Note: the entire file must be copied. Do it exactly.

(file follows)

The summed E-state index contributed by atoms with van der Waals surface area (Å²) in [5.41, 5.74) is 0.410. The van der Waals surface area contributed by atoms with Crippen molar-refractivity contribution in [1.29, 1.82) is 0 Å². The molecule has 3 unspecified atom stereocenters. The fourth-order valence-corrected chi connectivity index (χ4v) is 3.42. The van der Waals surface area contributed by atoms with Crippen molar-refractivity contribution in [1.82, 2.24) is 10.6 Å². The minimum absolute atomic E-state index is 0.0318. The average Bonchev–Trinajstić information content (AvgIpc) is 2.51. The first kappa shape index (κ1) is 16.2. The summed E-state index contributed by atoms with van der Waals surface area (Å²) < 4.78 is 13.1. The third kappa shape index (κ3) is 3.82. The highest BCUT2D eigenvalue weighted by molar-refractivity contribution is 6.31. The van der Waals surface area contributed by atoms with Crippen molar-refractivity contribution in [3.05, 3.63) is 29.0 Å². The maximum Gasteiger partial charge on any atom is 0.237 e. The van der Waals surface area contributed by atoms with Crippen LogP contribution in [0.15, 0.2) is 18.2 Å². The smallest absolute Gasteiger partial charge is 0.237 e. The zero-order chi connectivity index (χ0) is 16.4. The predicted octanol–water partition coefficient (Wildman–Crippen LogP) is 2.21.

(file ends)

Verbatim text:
The summed E-state index contributed by atoms with van der Waals surface area (Å²) in [5.41, 5.74) is 0.410. The van der Waals surface area contributed by atoms with Crippen molar-refractivity contribution in [1.29, 1.82) is 0 Å². The molecule has 3 unspecified atom stereocenters. The fourth-order valence-corrected chi connectivity index (χ4v) is 3.42. The van der Waals surface area contributed by atoms with Crippen molar-refractivity contribution in [1.82, 2.24) is 10.6 Å². The minimum absolute atomic E-state index is 0.0318. The average Bonchev–Trinajstić information content (AvgIpc) is 2.51. The first kappa shape index (κ1) is 16.2. The summed E-state index contributed by atoms with van der Waals surface area (Å²) < 4.78 is 13.1. The third kappa shape index (κ3) is 3.82. The highest BCUT2D eigenvalue weighted by molar-refractivity contribution is 6.31. The van der Waals surface area contributed by atoms with Crippen molar-refractivity contribution in [3.05, 3.63) is 29.0 Å². The maximum Gasteiger partial charge on any atom is 0.237 e. The van der Waals surface area contributed by atoms with Crippen LogP contribution in [0.15, 0.2) is 18.2 Å². The smallest absolute Gasteiger partial charge is 0.237 e. The zero-order chi connectivity index (χ0) is 16.4. The predicted octanol–water partition coefficient (Wildman–Crippen LogP) is 2.21.